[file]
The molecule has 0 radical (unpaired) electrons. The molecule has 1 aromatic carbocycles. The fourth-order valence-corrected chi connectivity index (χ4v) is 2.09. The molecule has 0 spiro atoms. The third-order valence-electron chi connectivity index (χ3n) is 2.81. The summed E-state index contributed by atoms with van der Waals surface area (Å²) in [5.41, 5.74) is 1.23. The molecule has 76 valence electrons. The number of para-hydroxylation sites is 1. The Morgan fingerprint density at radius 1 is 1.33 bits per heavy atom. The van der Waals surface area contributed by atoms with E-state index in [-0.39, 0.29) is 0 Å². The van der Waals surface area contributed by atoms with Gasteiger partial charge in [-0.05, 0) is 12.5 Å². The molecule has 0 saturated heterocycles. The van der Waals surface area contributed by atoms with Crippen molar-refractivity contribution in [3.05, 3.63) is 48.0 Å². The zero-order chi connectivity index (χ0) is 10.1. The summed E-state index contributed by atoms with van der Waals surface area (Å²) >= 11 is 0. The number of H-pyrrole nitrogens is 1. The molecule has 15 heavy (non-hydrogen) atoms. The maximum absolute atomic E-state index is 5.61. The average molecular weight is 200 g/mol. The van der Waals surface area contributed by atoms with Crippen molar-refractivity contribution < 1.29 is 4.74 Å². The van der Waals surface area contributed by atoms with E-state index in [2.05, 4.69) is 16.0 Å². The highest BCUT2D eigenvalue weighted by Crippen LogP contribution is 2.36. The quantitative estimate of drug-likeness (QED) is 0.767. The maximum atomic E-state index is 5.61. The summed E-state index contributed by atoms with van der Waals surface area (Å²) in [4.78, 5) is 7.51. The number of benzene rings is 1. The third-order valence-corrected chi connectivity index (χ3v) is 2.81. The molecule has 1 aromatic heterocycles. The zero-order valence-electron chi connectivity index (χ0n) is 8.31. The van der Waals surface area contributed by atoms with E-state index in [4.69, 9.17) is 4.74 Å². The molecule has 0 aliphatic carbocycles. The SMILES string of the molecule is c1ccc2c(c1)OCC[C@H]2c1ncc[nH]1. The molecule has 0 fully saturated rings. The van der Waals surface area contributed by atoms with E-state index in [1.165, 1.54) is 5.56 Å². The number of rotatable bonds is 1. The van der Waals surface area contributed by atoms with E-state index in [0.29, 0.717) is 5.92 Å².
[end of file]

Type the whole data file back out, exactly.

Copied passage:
The molecule has 0 radical (unpaired) electrons. The molecule has 1 aromatic carbocycles. The fourth-order valence-corrected chi connectivity index (χ4v) is 2.09. The molecule has 0 spiro atoms. The third-order valence-electron chi connectivity index (χ3n) is 2.81. The summed E-state index contributed by atoms with van der Waals surface area (Å²) in [5.41, 5.74) is 1.23. The molecule has 76 valence electrons. The number of para-hydroxylation sites is 1. The Morgan fingerprint density at radius 1 is 1.33 bits per heavy atom. The van der Waals surface area contributed by atoms with E-state index in [-0.39, 0.29) is 0 Å². The van der Waals surface area contributed by atoms with Gasteiger partial charge in [-0.05, 0) is 12.5 Å². The molecule has 0 saturated heterocycles. The van der Waals surface area contributed by atoms with Crippen molar-refractivity contribution in [3.05, 3.63) is 48.0 Å². The zero-order chi connectivity index (χ0) is 10.1. The summed E-state index contributed by atoms with van der Waals surface area (Å²) >= 11 is 0. The number of H-pyrrole nitrogens is 1. The molecule has 15 heavy (non-hydrogen) atoms. The maximum absolute atomic E-state index is 5.61. The average molecular weight is 200 g/mol. The van der Waals surface area contributed by atoms with Crippen molar-refractivity contribution < 1.29 is 4.74 Å². The van der Waals surface area contributed by atoms with E-state index in [2.05, 4.69) is 16.0 Å². The highest BCUT2D eigenvalue weighted by Crippen LogP contribution is 2.36. The quantitative estimate of drug-likeness (QED) is 0.767. The maximum atomic E-state index is 5.61. The summed E-state index contributed by atoms with van der Waals surface area (Å²) in [4.78, 5) is 7.51. The number of benzene rings is 1. The third-order valence-corrected chi connectivity index (χ3v) is 2.81. The molecule has 1 aromatic heterocycles. The zero-order valence-electron chi connectivity index (χ0n) is 8.31. The van der Waals surface area contributed by atoms with E-state index in [4.69, 9.17) is 4.74 Å². The molecule has 0 aliphatic carbocycles. The SMILES string of the molecule is c1ccc2c(c1)OCC[C@H]2c1ncc[nH]1. The molecule has 0 fully saturated rings. The van der Waals surface area contributed by atoms with E-state index in [1.165, 1.54) is 5.56 Å². The number of rotatable bonds is 1. The van der Waals surface area contributed by atoms with E-state index in [0.29, 0.717) is 5.92 Å².